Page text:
HF139 - Jesus the Word of God
Christian theology has evolved through the centuries. Much has been under the tutorage of the Holy Spirit, yet there are some things we accept as Christians today that may not have fit very well with the early Jewish believers.
What I wish to do in this study is reach back into the Jewish matrix of Christianity to show some of what the earliest Christians believed about Jesus. To appreciate the study we will need to take on the mindset of the early Christian Jew.
The study to follow will also provide insights into certain Hebrew terms used in the new covenant writings. You will recognize them. But since this is a rather broad subject, I hope that discussions on the forum will further develop the study.
This is Bible Study HF139 - Jesus the Word of God.
There has often a tendency to view New Testament theology as totally unattached to anything the Jewish people believed during the time of Christ. This is quite untrue. Actually the New Testament writers wrote from concepts that were very much present in second temple Judaism. This helps us see another reason that the Jewish people were already prepared for the Messiah. (That is a study in itself.)
A case in view has to do with one of the Jewish beliefs that God had a Son, and that this Son made appearances in the earth throughout the generations of man. And though the term 'Son' was not always used to explain the appearances, it was certainly one of the terms used. You find these beliefs in the writings of Philo, in the Targums, and in a number of other extra-Biblical writings. But you can also find them in the Scriptures themselves if you know what to look for.
One of the first extra-Biblical places we see the idea of God having a son is in the Targums. The Targums were the Hebrew Scriptures loosely translated into Aramaic. Aramaic was the common language of the Jews both before and after Christ. Hebrew was the temple language. Most of the people did not speak Hebrew as a language of communication. And so in the synagogues the Scriptures would be read in Hebrew and then in Aramaic.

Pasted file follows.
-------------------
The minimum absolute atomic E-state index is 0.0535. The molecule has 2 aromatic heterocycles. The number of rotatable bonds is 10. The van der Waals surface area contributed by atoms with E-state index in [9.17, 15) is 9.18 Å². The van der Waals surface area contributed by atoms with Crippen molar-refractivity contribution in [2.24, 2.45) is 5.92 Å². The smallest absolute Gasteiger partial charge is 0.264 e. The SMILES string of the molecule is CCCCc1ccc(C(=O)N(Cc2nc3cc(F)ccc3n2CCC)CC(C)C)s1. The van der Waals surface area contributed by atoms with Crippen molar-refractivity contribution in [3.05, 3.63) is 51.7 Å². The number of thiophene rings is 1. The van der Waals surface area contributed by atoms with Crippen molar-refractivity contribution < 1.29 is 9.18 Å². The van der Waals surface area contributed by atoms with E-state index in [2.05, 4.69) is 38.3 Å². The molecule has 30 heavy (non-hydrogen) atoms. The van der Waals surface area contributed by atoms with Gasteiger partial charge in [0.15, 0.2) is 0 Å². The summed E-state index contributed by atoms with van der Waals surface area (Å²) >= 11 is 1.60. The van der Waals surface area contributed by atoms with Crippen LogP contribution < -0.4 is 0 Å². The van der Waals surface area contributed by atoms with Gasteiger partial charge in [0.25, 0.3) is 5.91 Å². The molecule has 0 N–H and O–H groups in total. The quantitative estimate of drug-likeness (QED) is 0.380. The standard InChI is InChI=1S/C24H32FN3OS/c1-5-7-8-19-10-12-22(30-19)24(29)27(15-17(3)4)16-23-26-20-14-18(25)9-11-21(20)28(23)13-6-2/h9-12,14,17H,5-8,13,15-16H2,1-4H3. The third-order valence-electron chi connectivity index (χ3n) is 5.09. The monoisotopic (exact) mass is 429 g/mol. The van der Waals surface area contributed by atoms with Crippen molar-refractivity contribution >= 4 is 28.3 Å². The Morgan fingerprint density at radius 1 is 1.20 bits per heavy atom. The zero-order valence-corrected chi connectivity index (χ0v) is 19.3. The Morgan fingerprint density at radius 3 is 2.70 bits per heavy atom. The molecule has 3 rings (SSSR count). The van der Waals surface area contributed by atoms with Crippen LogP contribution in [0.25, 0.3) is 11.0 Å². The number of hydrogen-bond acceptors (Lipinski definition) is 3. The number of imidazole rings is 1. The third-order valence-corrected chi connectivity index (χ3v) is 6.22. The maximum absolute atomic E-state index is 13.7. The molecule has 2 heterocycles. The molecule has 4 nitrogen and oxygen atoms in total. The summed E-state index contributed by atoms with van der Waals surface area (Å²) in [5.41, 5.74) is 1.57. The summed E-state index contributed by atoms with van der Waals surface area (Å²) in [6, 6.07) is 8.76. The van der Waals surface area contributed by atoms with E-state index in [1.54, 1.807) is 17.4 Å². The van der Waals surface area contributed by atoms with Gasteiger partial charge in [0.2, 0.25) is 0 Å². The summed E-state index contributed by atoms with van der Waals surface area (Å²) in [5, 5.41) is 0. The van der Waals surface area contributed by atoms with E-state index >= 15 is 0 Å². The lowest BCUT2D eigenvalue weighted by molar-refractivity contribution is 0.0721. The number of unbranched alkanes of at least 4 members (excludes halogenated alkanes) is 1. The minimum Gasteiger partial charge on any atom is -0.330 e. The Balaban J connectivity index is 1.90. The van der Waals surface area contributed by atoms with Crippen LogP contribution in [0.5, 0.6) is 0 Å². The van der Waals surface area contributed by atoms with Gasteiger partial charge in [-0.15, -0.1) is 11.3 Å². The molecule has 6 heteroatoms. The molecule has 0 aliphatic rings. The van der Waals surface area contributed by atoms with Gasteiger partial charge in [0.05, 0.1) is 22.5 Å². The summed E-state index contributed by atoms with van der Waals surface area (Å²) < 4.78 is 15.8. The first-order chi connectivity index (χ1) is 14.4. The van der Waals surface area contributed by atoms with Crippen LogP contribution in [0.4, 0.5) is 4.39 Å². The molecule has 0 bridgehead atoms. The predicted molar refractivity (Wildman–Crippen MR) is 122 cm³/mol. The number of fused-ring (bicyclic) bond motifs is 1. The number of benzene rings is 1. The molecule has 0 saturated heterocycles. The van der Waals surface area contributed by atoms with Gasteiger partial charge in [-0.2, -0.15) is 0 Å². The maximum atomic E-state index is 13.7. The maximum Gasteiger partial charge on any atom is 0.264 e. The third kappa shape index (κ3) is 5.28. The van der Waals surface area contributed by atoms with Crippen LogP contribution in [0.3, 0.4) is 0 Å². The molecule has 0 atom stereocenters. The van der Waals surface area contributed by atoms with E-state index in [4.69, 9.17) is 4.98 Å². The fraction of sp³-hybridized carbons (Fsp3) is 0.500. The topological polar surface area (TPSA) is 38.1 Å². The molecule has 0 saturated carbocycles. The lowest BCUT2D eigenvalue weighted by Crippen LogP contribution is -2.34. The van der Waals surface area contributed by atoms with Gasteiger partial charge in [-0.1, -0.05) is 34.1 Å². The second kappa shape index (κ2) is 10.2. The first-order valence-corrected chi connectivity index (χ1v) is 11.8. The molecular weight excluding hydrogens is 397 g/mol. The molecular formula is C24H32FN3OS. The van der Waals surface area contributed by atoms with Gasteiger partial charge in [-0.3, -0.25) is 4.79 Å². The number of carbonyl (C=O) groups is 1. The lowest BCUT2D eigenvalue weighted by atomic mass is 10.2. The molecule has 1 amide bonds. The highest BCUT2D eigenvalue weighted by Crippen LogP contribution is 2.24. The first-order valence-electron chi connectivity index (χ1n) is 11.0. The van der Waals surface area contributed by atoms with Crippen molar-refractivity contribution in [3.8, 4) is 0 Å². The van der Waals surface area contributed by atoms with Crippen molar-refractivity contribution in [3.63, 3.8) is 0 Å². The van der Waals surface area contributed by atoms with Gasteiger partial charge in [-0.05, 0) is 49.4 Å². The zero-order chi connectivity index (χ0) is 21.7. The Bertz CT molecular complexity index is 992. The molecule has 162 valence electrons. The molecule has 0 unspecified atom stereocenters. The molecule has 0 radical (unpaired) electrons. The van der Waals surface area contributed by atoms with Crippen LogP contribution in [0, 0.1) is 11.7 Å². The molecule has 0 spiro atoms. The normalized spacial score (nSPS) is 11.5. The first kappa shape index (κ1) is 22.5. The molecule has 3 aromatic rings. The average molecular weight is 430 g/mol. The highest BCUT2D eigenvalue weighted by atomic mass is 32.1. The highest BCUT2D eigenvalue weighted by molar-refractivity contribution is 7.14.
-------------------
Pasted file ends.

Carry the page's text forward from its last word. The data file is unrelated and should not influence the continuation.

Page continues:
Take note on how Genesis 1:1 is translated in one of the Targums: "From the beginning with wisdom the Memra of the Lord created and perfected the heavens and the earth." The Neofiti Targum actually has it this way; "From the beginning with wisdom the son of the Lord created and perfected the heavens and the earth."
The term 'Memra' is the Aramaic word that translates into Greek as 'Logos.' So we see that the idea of a son and logos were not foreign to the Jews during the time of Christ. Memra is used extensively in the Targum translations. [There were a number of Targums. They contained the various modes of thinking of the peoples before and during the time of Christ.]
Here are some samplings from the Targums. Every time you see the term Memra, simply think Logos, or the Word, or think, 'Jesus' Himself.
Gen1:27 - "And the Memra of the Lord created the man in his own likeness; in a likeness from before the Lord he created him; male and his partner he created them."
Gen2:8 - "And the Lord God had planted a garden in Eden from the beginning and he placed there the first Adam." (Recall Paul spoke of the first and the last Adam.)
Gen3:8 - "And they heard the sound of the Memra of the Lord God walking within the garden in the breeze of the day..."
Gen12:7 - "And the Memra of the Lord was revealed to Abram and said to him: 'To your sons I will give this land.' ..."
Gen15:6 - "And Abram believed in the name of the Memra of the Lord and it was reckoned to him as righteousness."
The one thing to keep in view is that the term Memra spoke of personality. It was the Jewish way of relating to the unseen God, in saying that the Most High God did all His personal communication and revelation through the one called 'the Memra.'
Let's come to the writings of Philo. Philo took what the Hebrews believed and translated it into the primary lingua of the time, which was Greek. The form of Judaism that Philo wrote from was contemporary with the origins of Christianity. Anyone who reads Philo will hear the same language being used by John and Paul.
As Philo was presenting the Judaism of His day into Greek, here are some of the terms he applied to the Logos of God. (Some are Targum terms.) He called the Logos, the King, Shepherd, High Priest, Covenant, Rider on the Divine Chariot, Archangel, Firstborn Son, the Beginning, the Name, He who sees, the Form, the Glory, the Shekinah, and the Messenger of Great Counsel. There are other terms, but this gives an idea of just how very Hebraic the New Testament really is. We find some of these terms used by the apostolic writers.
But there is a statement by Philo that later caused considerable consternation among what developed into rabbinic Judaism. Philo wrote, "For nothing mortal can be made in the likeness of the Most High God and Father of the Universe but only in that of the second God, who is His Logos."
Philo was not using the expression 'second God' with a view to many gods, but rather in the sense of God who can and has been seen, with God who cannot be seen. However, there was the belief in a noted distinction between what was called Yahweh Most High, and the lesser Yahweh, or, the Memra. This distinction had to do with God coming forth from God, which brings us back to all the many terms used to describe God who has and can be seen.
The ancients knew there was a mystery in God that was hard to grasp. Paul often spoke of this mystery. It also gives us pause to listen to Jesus when He said, "Now, Father, glorify Me together with Yourself, with the glory I had with You before the world was." (John 17:5) And again, "What if you should see the Son of Man ascending to where He was before." (John 6:62)